Once upon a time, facials were only for the rich and the brave. You would pull up, sign over $100 or more, and feel the warm embrace of a waffle knit towel while an esthetician stroked your face for an hour. Then would come extractions, the technical name for a pro going pore by pore to squeeze out gunk and blackheads. Now you can just walk into Sephora and get your pores vacuumed—yes, vacuumed—for free.
Earlier this year, Sephora announced it would start offering complimentary Perk Hydrating Facials in 100 stores across the U.S. The only catch being that you also have to buy $75 worth of products during your trip, which, honestly, you’d probably do there anyway. Unlike regular extractions, the Perk “pore vacuum” promises to be quick and painless. It’s also the absolute grossest thing ever, because all of the stuff it sucks out your skin goes straight into a jar of blue liquid for you to see. So, like I said, gross; but also intensely satisfying—not unlike a pimple-popping video.
Naturally I needed this thing on my face right away, so I headed to the Herald Square location in New York City ready to be $75 and a jar of dead skin lighter. My first question was how Sephora could keep things relaxing—and hygienic—in such a busy location. There’s nothing like a screaming toddler getting handsy with eyeshadow swatches to ruin the mood you traditionally get with a facial.
But when I arrived, my Sephora Skincare Advisor (SSA), Veridiana, assuaged my fears. The Skincare Studio, where they perform the treatment, looks like one of the store’s mirrored testing banks, but instead of being centrally located, they place the bank next to a wall. The logic is that your advisor can block out the traffic (and people dodging in for tissues), so it feels like more of an intimate experience. I was literally the first and only shopper in the store, but Veridiana started by demonstrating how they sanitize the machine’s mechanism before every use, which was great. Even just the thought of someone else’s pore junk intermingling with my own is too horrible to entertain—I want to see my skin trash, and mine only (I’m mostly kidding, though I do appreciate un-skewed results).
Next came a brief consultation to talk through my skin concerns. I’ve noticed some small, under-the-skin, not-quite-pimples on my cheeks over the past few weeks, and while I’m still not entirely sure what’s up with them, we agreed that it looks like some kind of congestion. Drawing on the wide world of Sephora’s skin care arsenal, Veridiana returned with a Biossance oil cleanser and a foaming Ole Henrikson cleanser (double cleansing was her number one recommendation; and after seeing the things she’s seen, below, I understand why). Rarely do I remember product recommendations after walking away from a service, and in my defense, skin care’s usually a wait-and-see kind of thing. But Sephora’s app now comes in handy for more than making rash purchases. Your SSA notes what products are used in the app’s “Digital Makeup Guide,” and then if your skin turns out fabulous, it’s not a mystery what worked so well.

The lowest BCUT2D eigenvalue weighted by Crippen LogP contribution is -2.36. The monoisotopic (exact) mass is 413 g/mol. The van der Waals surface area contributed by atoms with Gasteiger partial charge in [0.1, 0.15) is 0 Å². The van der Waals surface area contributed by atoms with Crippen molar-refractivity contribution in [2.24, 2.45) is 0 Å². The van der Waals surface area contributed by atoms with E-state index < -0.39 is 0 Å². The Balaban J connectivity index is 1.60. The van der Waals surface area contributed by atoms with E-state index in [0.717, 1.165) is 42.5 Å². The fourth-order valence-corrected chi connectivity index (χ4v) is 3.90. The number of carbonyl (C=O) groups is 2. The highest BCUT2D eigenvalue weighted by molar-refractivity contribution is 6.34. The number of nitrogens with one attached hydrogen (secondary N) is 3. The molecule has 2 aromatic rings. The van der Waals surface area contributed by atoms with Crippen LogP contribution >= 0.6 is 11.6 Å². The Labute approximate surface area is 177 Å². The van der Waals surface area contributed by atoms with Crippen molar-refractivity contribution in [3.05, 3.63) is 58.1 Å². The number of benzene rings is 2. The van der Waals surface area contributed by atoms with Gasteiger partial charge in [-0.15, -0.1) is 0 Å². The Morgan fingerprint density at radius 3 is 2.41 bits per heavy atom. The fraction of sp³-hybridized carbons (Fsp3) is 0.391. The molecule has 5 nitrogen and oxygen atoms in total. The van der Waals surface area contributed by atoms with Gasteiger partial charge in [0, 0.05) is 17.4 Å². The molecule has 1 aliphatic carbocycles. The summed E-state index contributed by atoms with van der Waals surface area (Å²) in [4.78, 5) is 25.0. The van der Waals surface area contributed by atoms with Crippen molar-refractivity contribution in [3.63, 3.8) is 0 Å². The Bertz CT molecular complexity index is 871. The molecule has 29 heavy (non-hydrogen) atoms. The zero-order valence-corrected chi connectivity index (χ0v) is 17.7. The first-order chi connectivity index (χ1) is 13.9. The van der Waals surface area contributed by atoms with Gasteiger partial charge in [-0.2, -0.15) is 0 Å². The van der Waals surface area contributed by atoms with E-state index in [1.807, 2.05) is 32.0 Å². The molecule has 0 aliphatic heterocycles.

I’d walked in barefaced, but Veridiana cleansed my face anyways with a short face massage before the big guns came out. Working from bare, just-cleansed skin makes the end results all the more
gross interesting. The real magic is in said guns, the two vials of serum that came out next. Packed in sealed plastic bags, the first is a mild lactic acid solution that dissolves the cellular glue holding dead skin to your face, while the second is a calming serum that soothes the residual redness. The vacuum “pen” then sucks up the loosened surface cells. I’d been expecting to leave splotchy thanks to extractions, but Veridiana said that’s a common misconception. Only licensed estheticians can perform extractions, so Sephora makes sure to steer clear of the word. Instead, the “vacuum” aspect comes in the mechanism of the serum dispensers’ heads, which suck off the grime and pollution that are on your skin with the power of suction.
All in all, the vacuuming took four minutes. And then I saw this…
…And mentally barfed. It looks like an outtake that was too gross for The Shape of Water, between the sludge and dirt and mysterious wisps of mucous-looking stuff. Veridiana LOL’d and said, “That’s New York City,” while I zoomed in and got different angles and let my inner nature photographer run wild. I have no regrets, look at this nightmare content:
I’d do it again in an instant. Not even just for that, although that’d be enough. When I got to work, three people commented on how great my skin looked. The little bumps remain, but I’m impressed, Sephora. For free-but-really-$75, I’ll happily pass up extractions for vacuumed-up pollution goo. What’s more, I’ll now live in horror of the things the air throws at your skin. Double-cleansing, do me right.